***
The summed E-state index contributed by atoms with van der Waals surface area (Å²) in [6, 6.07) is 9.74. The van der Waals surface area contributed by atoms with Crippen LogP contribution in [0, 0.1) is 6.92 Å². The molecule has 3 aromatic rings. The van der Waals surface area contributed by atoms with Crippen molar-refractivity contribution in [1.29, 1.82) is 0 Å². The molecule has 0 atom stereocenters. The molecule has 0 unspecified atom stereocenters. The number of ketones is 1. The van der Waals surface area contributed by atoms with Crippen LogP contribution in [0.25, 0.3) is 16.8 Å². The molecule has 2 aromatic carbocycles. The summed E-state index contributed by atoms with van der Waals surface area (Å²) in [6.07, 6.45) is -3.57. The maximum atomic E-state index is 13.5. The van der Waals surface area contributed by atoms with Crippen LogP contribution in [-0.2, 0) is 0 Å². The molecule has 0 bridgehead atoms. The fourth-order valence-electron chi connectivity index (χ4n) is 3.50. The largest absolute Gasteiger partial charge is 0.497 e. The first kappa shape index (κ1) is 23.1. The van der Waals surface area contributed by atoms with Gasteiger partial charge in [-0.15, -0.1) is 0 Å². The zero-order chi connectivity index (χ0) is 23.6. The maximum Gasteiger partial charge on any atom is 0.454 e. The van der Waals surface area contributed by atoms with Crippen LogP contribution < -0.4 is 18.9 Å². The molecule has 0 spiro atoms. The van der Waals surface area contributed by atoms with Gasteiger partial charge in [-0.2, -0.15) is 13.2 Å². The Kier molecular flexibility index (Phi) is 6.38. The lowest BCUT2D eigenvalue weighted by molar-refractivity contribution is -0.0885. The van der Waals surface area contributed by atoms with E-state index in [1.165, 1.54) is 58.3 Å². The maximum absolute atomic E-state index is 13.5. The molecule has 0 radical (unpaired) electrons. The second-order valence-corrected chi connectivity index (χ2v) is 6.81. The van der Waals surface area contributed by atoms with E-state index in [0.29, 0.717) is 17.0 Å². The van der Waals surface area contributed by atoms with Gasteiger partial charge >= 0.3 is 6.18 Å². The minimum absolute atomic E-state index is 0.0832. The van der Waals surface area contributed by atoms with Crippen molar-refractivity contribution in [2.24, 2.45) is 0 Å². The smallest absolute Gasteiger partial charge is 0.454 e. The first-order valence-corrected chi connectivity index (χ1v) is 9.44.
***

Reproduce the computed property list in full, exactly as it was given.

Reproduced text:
The summed E-state index contributed by atoms with van der Waals surface area (Å²) in [6, 6.07) is 9.74. The van der Waals surface area contributed by atoms with Crippen LogP contribution in [0, 0.1) is 6.92 Å². The molecule has 3 aromatic rings. The van der Waals surface area contributed by atoms with Crippen molar-refractivity contribution in [1.29, 1.82) is 0 Å². The molecule has 0 atom stereocenters. The molecule has 0 unspecified atom stereocenters. The number of ketones is 1. The van der Waals surface area contributed by atoms with Crippen LogP contribution in [0.25, 0.3) is 16.8 Å². The molecule has 2 aromatic carbocycles. The summed E-state index contributed by atoms with van der Waals surface area (Å²) in [6.07, 6.45) is -3.57. The maximum atomic E-state index is 13.5. The van der Waals surface area contributed by atoms with Crippen LogP contribution in [-0.2, 0) is 0 Å². The molecule has 0 bridgehead atoms. The fourth-order valence-electron chi connectivity index (χ4n) is 3.50. The largest absolute Gasteiger partial charge is 0.497 e. The first kappa shape index (κ1) is 23.1. The van der Waals surface area contributed by atoms with Gasteiger partial charge in [-0.15, -0.1) is 0 Å². The zero-order chi connectivity index (χ0) is 23.6. The maximum Gasteiger partial charge on any atom is 0.454 e. The van der Waals surface area contributed by atoms with Crippen LogP contribution < -0.4 is 18.9 Å². The molecule has 0 spiro atoms. The van der Waals surface area contributed by atoms with Gasteiger partial charge in [-0.2, -0.15) is 13.2 Å². The Kier molecular flexibility index (Phi) is 6.38. The lowest BCUT2D eigenvalue weighted by molar-refractivity contribution is -0.0885. The van der Waals surface area contributed by atoms with E-state index in [1.165, 1.54) is 58.3 Å². The maximum absolute atomic E-state index is 13.5. The molecule has 0 radical (unpaired) electrons. The second-order valence-corrected chi connectivity index (χ2v) is 6.81. The van der Waals surface area contributed by atoms with E-state index in [0.29, 0.717) is 17.0 Å². The van der Waals surface area contributed by atoms with Gasteiger partial charge >= 0.3 is 6.18 Å². The minimum absolute atomic E-state index is 0.0832. The van der Waals surface area contributed by atoms with Crippen molar-refractivity contribution in [2.24, 2.45) is 0 Å². The smallest absolute Gasteiger partial charge is 0.454 e. The first-order valence-corrected chi connectivity index (χ1v) is 9.44.